Spotty

Nervous System & Special Senses


Diagnosis and reasoning

Pigmented lesions are extremely common in the pediatric age group, and can range from being completely benign, to being a herald of serious dermatological or systemic disease.


In this specific child's case, a closer look at the 'brown spots' show them to be café au lait patches. These lesions can be an early sign of certain neurocutaneous disorders; conversely, they are also found in completely normal individuals.


The number and size of the patches are helpful in establishing their significance; in this respect, note that she has six or more café au lait spots larger than five millimeters in diameter. This is suggestive of neurofibromatosis type 1 (NF1), and warrants a search for the other features of the disease.


Further examination reveals freckling in the axillary and inguinal regions, while slit lamp examination reveals Lisch nodules (hamartomas of the iris); considered along with the café au lait spots, these account for three of the seven diagnostic criteria for NF1; the pr

esence of just two is sufficient to establish the diagnosis.

Note that McCune-Albright syndrome and tuberous sclerosis are also known to present similarly; however, the first of these is typically associated with precocious puberty, while the skin lesions respect the midline, and are larger with irregular borders. Tuberous sclerosis is characterized by cafe au lait spots with hemangiomas and a history of convulsions.


His evaluation should not stop there; it is important to determine if other stigmata are present; in particular, a skeletal survey is of value in detecting associated osseous lesions, such as thinning of the long bone cortex.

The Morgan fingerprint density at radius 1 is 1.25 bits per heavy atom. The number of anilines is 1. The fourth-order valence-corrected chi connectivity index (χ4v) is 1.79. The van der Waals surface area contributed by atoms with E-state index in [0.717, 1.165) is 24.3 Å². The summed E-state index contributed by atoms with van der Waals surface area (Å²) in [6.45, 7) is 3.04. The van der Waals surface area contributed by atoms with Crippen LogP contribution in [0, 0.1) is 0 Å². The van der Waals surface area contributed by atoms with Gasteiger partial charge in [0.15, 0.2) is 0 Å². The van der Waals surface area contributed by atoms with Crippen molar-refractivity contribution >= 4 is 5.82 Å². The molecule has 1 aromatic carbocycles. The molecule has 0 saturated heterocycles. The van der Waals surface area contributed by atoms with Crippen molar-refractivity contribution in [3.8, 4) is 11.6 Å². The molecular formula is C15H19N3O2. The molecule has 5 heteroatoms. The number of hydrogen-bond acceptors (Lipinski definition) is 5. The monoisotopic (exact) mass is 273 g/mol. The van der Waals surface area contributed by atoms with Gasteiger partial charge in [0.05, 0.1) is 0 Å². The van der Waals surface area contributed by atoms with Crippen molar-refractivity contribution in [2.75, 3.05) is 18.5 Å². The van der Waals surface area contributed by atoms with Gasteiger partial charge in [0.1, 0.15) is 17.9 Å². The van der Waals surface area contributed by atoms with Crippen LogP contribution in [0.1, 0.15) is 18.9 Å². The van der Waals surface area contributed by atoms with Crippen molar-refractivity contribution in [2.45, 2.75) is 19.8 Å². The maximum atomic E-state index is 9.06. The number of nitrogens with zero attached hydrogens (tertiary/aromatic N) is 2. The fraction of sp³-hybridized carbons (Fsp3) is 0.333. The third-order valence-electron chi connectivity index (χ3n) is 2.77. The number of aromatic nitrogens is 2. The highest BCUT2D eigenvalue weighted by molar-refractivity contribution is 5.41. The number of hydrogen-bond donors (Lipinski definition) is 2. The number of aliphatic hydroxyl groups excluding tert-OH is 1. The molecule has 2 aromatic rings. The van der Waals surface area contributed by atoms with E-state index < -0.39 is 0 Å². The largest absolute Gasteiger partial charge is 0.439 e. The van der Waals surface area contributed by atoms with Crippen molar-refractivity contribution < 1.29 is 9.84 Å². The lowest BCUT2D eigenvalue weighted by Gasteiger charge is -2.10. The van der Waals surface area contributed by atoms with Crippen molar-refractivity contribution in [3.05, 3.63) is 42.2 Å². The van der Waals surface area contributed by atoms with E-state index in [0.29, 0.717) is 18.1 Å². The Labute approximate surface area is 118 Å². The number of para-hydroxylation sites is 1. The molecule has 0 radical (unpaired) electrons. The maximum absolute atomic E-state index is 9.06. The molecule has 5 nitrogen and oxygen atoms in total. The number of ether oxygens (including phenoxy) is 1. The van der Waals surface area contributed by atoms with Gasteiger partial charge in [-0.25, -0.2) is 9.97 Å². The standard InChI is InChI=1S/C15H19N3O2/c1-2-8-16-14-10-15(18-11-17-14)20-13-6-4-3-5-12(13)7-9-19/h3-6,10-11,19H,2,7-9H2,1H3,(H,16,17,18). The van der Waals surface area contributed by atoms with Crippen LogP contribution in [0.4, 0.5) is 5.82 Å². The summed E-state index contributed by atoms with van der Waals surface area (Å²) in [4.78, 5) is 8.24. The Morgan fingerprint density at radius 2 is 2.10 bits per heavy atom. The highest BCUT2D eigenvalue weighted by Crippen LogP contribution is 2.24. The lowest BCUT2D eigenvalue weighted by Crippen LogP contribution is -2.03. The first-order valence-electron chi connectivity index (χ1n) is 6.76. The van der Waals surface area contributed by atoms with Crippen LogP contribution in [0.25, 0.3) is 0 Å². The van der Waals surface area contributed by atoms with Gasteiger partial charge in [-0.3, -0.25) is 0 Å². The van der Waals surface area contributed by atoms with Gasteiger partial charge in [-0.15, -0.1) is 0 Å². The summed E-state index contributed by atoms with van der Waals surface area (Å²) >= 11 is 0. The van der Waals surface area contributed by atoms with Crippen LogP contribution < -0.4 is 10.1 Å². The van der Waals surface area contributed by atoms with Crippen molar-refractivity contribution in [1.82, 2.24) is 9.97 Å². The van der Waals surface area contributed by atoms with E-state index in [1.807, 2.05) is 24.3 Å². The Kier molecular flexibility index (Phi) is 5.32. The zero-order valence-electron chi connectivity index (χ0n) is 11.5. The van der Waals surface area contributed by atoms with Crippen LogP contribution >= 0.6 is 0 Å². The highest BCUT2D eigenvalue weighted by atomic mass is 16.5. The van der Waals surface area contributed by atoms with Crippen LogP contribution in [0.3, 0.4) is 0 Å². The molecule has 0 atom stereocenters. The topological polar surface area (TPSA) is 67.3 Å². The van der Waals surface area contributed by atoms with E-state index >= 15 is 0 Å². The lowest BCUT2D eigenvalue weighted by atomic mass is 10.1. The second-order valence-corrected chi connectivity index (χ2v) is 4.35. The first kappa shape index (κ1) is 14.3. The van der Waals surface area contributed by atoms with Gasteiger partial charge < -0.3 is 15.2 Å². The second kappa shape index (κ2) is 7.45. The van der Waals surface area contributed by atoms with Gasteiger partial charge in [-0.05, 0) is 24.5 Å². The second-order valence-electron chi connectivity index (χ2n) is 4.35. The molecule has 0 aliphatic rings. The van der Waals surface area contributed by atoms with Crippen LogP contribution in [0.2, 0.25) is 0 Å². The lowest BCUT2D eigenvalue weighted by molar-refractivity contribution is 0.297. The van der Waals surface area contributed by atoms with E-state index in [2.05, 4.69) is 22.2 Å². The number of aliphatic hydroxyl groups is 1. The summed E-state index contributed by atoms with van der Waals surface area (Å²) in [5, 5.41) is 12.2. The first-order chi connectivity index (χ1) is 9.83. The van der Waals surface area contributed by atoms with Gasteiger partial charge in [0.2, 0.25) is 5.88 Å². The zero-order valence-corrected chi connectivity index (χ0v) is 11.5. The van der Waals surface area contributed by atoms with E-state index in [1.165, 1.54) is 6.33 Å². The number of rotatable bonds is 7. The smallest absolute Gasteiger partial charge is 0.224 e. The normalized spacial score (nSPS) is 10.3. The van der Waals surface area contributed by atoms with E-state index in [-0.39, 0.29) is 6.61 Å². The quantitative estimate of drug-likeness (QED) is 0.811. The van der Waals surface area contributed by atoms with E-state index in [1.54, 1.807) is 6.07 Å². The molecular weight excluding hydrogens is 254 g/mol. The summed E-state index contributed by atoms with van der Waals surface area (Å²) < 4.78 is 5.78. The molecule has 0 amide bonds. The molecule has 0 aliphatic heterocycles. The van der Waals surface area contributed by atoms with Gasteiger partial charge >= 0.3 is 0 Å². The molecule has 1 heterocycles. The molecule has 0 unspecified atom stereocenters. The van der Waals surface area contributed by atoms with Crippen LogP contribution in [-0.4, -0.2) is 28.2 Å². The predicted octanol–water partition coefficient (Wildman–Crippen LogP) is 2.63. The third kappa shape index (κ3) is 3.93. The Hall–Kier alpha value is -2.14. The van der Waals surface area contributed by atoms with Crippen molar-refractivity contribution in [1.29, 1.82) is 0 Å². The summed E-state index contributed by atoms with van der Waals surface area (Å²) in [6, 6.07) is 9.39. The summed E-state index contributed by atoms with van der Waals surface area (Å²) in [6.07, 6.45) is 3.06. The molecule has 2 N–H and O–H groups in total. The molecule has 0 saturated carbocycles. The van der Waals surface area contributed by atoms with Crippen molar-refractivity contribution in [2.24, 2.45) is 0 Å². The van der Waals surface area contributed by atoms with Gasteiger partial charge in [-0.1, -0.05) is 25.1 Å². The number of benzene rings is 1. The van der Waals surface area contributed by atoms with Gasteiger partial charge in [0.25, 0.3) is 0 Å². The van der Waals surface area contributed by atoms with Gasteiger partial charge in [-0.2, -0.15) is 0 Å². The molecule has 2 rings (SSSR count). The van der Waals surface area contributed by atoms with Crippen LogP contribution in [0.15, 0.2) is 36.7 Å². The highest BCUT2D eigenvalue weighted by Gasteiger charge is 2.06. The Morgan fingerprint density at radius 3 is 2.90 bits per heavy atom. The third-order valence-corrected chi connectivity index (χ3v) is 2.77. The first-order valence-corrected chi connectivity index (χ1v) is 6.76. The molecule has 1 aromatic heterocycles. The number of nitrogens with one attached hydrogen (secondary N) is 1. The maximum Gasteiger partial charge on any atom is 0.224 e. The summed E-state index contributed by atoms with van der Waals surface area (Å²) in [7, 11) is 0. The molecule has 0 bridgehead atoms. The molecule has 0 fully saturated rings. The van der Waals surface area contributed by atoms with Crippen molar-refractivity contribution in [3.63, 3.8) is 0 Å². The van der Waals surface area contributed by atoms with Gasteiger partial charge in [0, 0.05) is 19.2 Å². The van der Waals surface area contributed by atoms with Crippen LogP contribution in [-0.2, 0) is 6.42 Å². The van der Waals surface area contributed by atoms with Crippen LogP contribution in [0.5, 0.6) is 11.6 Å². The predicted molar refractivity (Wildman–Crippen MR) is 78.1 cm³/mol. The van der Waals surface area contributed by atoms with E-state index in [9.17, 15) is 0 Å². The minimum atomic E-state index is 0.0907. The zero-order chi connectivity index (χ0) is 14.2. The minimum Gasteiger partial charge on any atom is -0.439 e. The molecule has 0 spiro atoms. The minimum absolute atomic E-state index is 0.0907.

Note that while magnetic resonance imaging (MRI) is of use in detecting optic gliomas and other central tumors, this is not routinely indicated. Skin biopsies are of little value in the absence of neurofibromas.


As NF1 is transmitted in an autosomal dominant fashion, screening both of her parents is essential; that said, the lack of a family history suggests that this is probably a de novo mutation.


Laser treatment of the cafe au lait patches is not generally recommended, as this can cause permanent hyperpigmentation, hypopigmentation, or scarring. Neither is neurosurgical referral indicated in the absence of neurological signs and symptoms.

Note also that there is no rationale for chemotherapy in this patient.

Discussion

Neurofibromatosis type 1 (NF1) is a multisystem neurocutaneous disorder; it is inherited in an autosomal dominant manner, and is the most common such condition, with an estimated incidence of 1 in 2,500 to 1 in 3,000 individuals worldwide.


The disease is associated with mutation of the NF1 gene; this is located on the long arm of chromosome 17, and is responsible for production of neurofibromin, a tumor suppressor that downregulates the Ras oncogene family (which enhance cell growth and proliferation).


Mutation of the NF1 gene causes a marked decrease of neurofibromin, resulting in a significantly higher incidence of both benign and malignant neoplasms, particularly of the nervous system.

Benign nerve sheath tumors termed 'neurofibromas' are the hallmark of NF1. These can be cutaneous or plexiform, with the latter consisting of multiple neurofibromas along a specific nerve course; they can also transform into malignant peripheral nerve sheath tumors (MPNSTs).


Other frequently encountered tumors include optic gliomas, which involve the optic nerve; they are frequently bilateral and often involve the chiasm. Lisch nodules are benign hamartomas of the iris which consist of proliferations of melanocytes and fibroblasts.

These patients also have a higher incidence of other malignancies of neural crest origin, as well as certain leukemias and lymphomas.


It has also been postulated that mutation of the NF1 gene exerts a direct effect on growth and musculoskeletal metabolism; these patients may experience hypotonia, bony dysplasias, bony erosions, and cortical thinning.


As NF1 is inherited in an autosomal dominant fashion, a single gene deletion is sufficient to cause the disease. However, about half of cases are due to de novo mutations; the mutation rate for NF1 (~1:10,000) is among the highest known for any gene in humans.